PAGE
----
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Books of Blood 1-3 by Clive Barker
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Books of Blood 1-3

by Clive Barker

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The Book of Blood: ★★★☆☆
The Midnight Meat Train: ★★★★☆
  Netpilgrim | Jun 25, 2017 |
I loved this collection of stories. Absolutely loved them. They were gritty, raw, disturbing and at times comical. I enjoyed these stories much more than The Hellbound Heart, which was unfortunately the only piece of writing by Barker that I had read until now. I hope the rumors that these tales are to consecutively be made into films is not true. I find that these are the types of tales much better left to the imagination and have a much greater impact as they are. ( )
  Heather_Brock | Nov 23, 2016 |
I've never experienced anything like the terror, dread, and disgust that I got from reading Cliver Barker's Books of Blood. Some of the stories horrified me in ways I never experienced from literature. Some terrified me deeply, some made laugh at its absurdities, some made me slightly uncomfortable, but all of them unsettled me in their own ways. A truly unique horror literary experience. ( )
  trile1000 | Aug 29, 2016 |
Fantastic read. The Yattering and Jack, and Midnight Meat Train are great works. Pig Blood Blues was an interesting one, kind of a mystery horror. This first installment of his 16 stories in this series is a must read for a quick horror fix. There are great concepts here and some of the best of Barker's work. ( )
  Mister-T | Apr 9, 2016 |
You simply can't read Clive Barker without going through his Books of Blood: they are a collection of stories that synthesizes this world covered on blood, tragedy & darkness he showed us!

Barker's writing is full of a complex network of dark stories that challenges your mind, defies your beliefs, your perspicacity, your morals and even your reading skills.

The poetic perversity in Barker's words only creates the charming nature of his books. ( )
  Hanike | Mar 17, 2016 |
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To my mother and father
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The dead have highways.
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Amazon.com Amazon.com Review (ISBN 0425165582, Paperback)

"Everybody is a book of blood; wherever we're opened, we're red." For those who only know Clive Barker through his long multigenre novels, this one-volume edition of the Books of Blood is a welcome chance to acquire the 16 remarkable horror short stories with which he kicked off his career. For those who already know these tales, the poignant introduction is a window on the creator's mind. Reflecting back after 14 years, Barker writes:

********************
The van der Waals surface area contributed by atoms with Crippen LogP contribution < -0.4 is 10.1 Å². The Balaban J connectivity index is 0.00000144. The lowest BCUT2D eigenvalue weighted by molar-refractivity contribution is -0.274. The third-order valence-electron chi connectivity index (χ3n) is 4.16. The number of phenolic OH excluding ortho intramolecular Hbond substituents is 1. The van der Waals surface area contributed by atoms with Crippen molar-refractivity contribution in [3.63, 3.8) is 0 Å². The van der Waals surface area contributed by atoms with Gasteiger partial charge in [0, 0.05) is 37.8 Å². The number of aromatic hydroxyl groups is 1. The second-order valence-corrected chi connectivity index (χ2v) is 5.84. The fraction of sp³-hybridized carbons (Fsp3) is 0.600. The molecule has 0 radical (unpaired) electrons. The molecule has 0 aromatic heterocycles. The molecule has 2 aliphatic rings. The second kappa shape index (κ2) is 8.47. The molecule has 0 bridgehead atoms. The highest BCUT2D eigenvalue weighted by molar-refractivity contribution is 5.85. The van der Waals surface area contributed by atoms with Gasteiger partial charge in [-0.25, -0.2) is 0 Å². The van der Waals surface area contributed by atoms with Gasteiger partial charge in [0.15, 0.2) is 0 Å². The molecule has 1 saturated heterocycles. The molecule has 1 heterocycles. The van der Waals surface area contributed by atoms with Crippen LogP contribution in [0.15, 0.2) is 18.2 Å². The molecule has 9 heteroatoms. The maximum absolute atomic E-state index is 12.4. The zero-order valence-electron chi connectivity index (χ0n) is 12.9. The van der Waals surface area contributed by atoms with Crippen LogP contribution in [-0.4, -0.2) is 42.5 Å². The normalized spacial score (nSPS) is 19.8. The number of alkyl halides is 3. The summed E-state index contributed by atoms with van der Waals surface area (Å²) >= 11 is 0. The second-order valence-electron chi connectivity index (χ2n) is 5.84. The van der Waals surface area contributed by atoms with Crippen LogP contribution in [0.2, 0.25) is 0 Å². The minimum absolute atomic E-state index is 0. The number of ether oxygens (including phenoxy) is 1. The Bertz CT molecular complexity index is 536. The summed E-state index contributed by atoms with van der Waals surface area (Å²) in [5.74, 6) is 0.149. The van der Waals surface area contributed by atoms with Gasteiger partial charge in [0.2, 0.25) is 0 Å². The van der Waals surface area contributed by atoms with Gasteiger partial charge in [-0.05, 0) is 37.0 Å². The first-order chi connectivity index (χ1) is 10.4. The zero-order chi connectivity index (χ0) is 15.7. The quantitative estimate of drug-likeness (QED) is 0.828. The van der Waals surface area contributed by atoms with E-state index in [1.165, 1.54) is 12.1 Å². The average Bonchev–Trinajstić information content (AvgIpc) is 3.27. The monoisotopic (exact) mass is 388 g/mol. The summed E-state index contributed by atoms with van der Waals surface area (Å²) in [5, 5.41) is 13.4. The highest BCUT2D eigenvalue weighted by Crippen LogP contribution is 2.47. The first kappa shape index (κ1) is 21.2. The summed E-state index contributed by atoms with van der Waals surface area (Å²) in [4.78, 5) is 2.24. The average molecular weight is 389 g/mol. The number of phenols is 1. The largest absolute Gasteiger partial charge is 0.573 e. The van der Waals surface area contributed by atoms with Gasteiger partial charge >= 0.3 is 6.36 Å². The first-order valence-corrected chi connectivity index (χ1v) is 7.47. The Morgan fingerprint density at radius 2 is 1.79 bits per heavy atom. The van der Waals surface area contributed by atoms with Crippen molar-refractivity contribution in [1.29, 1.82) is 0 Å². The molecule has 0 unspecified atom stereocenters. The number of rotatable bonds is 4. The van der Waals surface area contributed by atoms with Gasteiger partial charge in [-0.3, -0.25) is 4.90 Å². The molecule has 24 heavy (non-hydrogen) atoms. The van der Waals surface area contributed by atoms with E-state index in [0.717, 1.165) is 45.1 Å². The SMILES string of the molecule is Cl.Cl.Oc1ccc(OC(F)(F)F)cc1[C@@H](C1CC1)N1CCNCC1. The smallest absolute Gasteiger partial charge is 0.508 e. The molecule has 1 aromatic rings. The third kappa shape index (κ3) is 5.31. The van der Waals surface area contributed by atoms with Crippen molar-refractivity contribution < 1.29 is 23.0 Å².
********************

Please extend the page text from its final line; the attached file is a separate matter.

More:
I look at these pieces and I don't think the man who wrote them is alive in me anymore.... We are all our own graveyards I believe; we squat amongst the tombs of the people we were. If we're healthy, every day is a celebration, a Day of the Dead, in which we give thanks for the lives that we lived; and if we are neurotic we brood and mourn and wish that the past was still present.

Reading these stories over, I feel a little of both. Some of the simple energies that made these words flow through my pen--that made the phrases felicitous and the ideas sing--have gone. I lost their maker a long time ago.

These enthusiastic tales are not ashamed of visceral horror, of blood splashing freely across the page: "The Midnight Meat Train," a grisly subway tale that surprises you with one twist after another; "The Yattering and Jack," about a hilarious demon who possesses a Christmas turkey; "In the Hills, the Cities," an unusual example of an original horror premise; "Dread," a harrowing non-supernatural tale about being forced to realize your worst nightmare; "Jacqueline Ess: Her Will and Testament," about a woman who kills men with her mind. Some of the tales are more successful than others, but all are distinguished by strikingly beautiful images of evil and destruction. No horror library is complete without them. --Fiona Webster

(retrieved from Amazon Thu, 12 Mar 2015 18:21:22 -0400)

(see all 5 descriptions)

From a power-invested ancient Roman statue that steals souls to long-dead movie stars resurrected to serve the forces of evil, these three collections of short stories combine the extraordinary with the ordinary, to create a nightmarish world of terror and the macabre.… (more)

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